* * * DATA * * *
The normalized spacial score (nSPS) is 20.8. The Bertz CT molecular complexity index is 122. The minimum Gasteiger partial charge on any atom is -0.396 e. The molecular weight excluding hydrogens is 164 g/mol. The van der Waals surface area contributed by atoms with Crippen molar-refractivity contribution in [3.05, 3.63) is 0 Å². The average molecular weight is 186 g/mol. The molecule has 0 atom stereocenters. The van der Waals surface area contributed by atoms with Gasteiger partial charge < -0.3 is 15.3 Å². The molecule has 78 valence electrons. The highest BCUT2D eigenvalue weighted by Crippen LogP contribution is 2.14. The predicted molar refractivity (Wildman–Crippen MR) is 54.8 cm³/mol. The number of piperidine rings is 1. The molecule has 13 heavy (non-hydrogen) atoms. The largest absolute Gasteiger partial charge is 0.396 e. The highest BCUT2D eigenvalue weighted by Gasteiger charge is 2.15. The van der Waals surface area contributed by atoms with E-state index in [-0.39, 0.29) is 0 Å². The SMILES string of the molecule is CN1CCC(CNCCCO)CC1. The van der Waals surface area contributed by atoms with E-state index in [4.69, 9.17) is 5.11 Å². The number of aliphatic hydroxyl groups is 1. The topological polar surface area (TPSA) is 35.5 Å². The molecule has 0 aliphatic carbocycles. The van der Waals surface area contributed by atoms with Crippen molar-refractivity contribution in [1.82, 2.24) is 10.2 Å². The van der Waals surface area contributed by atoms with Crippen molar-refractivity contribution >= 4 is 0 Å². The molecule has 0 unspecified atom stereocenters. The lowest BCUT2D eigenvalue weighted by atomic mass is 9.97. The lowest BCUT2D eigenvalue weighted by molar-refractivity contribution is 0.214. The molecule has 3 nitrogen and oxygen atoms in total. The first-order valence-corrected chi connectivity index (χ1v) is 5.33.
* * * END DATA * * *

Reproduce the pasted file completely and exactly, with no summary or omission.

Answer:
The normalized spacial score (nSPS) is 20.8. The Bertz CT molecular complexity index is 122. The minimum Gasteiger partial charge on any atom is -0.396 e. The molecular weight excluding hydrogens is 164 g/mol. The van der Waals surface area contributed by atoms with Crippen molar-refractivity contribution in [3.05, 3.63) is 0 Å². The average molecular weight is 186 g/mol. The molecule has 0 atom stereocenters. The van der Waals surface area contributed by atoms with Gasteiger partial charge < -0.3 is 15.3 Å². The molecule has 78 valence electrons. The highest BCUT2D eigenvalue weighted by Crippen LogP contribution is 2.14. The predicted molar refractivity (Wildman–Crippen MR) is 54.8 cm³/mol. The number of piperidine rings is 1. The molecule has 13 heavy (non-hydrogen) atoms. The largest absolute Gasteiger partial charge is 0.396 e. The highest BCUT2D eigenvalue weighted by Gasteiger charge is 2.15. The van der Waals surface area contributed by atoms with E-state index in [-0.39, 0.29) is 0 Å². The SMILES string of the molecule is CN1CCC(CNCCCO)CC1. The van der Waals surface area contributed by atoms with E-state index in [4.69, 9.17) is 5.11 Å². The number of aliphatic hydroxyl groups is 1. The topological polar surface area (TPSA) is 35.5 Å². The molecule has 0 aliphatic carbocycles. The van der Waals surface area contributed by atoms with Crippen molar-refractivity contribution in [1.82, 2.24) is 10.2 Å². The van der Waals surface area contributed by atoms with Crippen molar-refractivity contribution >= 4 is 0 Å². The molecule has 0 unspecified atom stereocenters. The lowest BCUT2D eigenvalue weighted by atomic mass is 9.97. The lowest BCUT2D eigenvalue weighted by molar-refractivity contribution is 0.214. The molecule has 3 nitrogen and oxygen atoms in total. The first-order valence-corrected chi connectivity index (χ1v) is 5.33.